Given both the empirical data and this statistical analysis that suggests that the phenomenon of important studies that cannot be replicated is real, what should the scientific community do? First, we must take ownership of the issue. Denying that the lack of replicability is not an issue or that it does not affect any particular field in the absence of compelling data supporting this conclusion is not an effective strategy and is likely to involve a substantial amount of wishful thinking or self-delusion.
Second, each researcher has a responsibility to ensure that his or her own published work is as reliable as possible within the limits imposed by resources and other constraints. In the Bayesian context, this will increase both sensitivity and specificity. Some of the published analyses include anecdotes in which investigators, when confronted with the lack of replicability of one of their published works, made comments indicating that the experiment “worked” only one out of 10 times but that successful result is the result that they published. In addition, each researcher should make sure that the experimental sections of his or her papers are as complete as possible and highlight those details that are particularly important for obtaining the results described. The responsibility also falls on the reviewers and editors of manuscripts, who must do their parts to make sure that manuscripts do not contain clear flaws and include adequate information to allow experimental replication. The fact that most journals are now largely or wholly online facilitates the inclusion of adequate experimental details.
Third, the community should find effective mechanisms for sharing the results of replication experiments, both successful and unsuccessful. Some small-scale projects in this area already are underway, particularly in the area of post-publication review. For example, the new electronic journal eLife includes a comment section for each article, where, in principle, researchers can ask questions about procedures or describe their own experiences. The National Institutes of Health, through the National Center for Biotechnology Information, is experimenting with PubMed Commons, a vehicle to allow members of the scientific community to comment on papers within PubMed. PubMed Commons is in an invitation-only pilot phase now but will expand if the pilot is deemed a success.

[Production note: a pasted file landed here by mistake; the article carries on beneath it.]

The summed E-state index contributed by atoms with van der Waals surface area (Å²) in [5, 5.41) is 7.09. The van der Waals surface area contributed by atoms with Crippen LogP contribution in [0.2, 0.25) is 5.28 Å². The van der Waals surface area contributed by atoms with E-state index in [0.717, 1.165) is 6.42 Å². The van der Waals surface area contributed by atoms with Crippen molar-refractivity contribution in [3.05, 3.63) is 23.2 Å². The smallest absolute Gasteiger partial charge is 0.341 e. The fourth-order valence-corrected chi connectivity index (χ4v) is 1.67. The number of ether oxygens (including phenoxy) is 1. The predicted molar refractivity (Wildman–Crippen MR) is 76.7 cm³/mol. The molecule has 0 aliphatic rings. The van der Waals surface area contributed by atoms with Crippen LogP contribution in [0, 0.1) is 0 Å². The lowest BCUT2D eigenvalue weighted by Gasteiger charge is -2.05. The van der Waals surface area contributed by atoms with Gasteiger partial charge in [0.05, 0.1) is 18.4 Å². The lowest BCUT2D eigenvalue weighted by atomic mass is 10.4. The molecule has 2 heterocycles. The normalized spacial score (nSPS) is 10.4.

In addition to these mechanisms, journals and funding agencies should consider carefully their policies with regard to the performance and publication of successful and unsuccessful replication experiments. Replication studies never will be as sexy as novel findings, but they are important for the scientific enterprise, and addressing some of the disincentives for performing or sharing these results could provide considerable benefit.
The imperative for taking on these issues is highlighted in articles that have appeared since The Economist articles. For example, the Los Angeles Times published an article titled “Science has lost its way, at a big cost to humanity.” It highlights some of the data discussed above as well as some of the potential responses. While we must be careful not to overreact and set up unwise or overly burdensome policies or waste valuable resources, we must keep in mind that the credibility of scientific results and the scientific process is one of the most valuable assets that we, as members of the scientific community, have. This is essential for our role as a largely publicly funded enterprise and, most importantly, for our ability to contribute to the solutions of important problems.
Jeremy Berg (email@example.com) is the associate senior vice-chancellor for science strategy and planning in the health sciences and a professor in the computational and systems biology department at the University of Pittsburgh.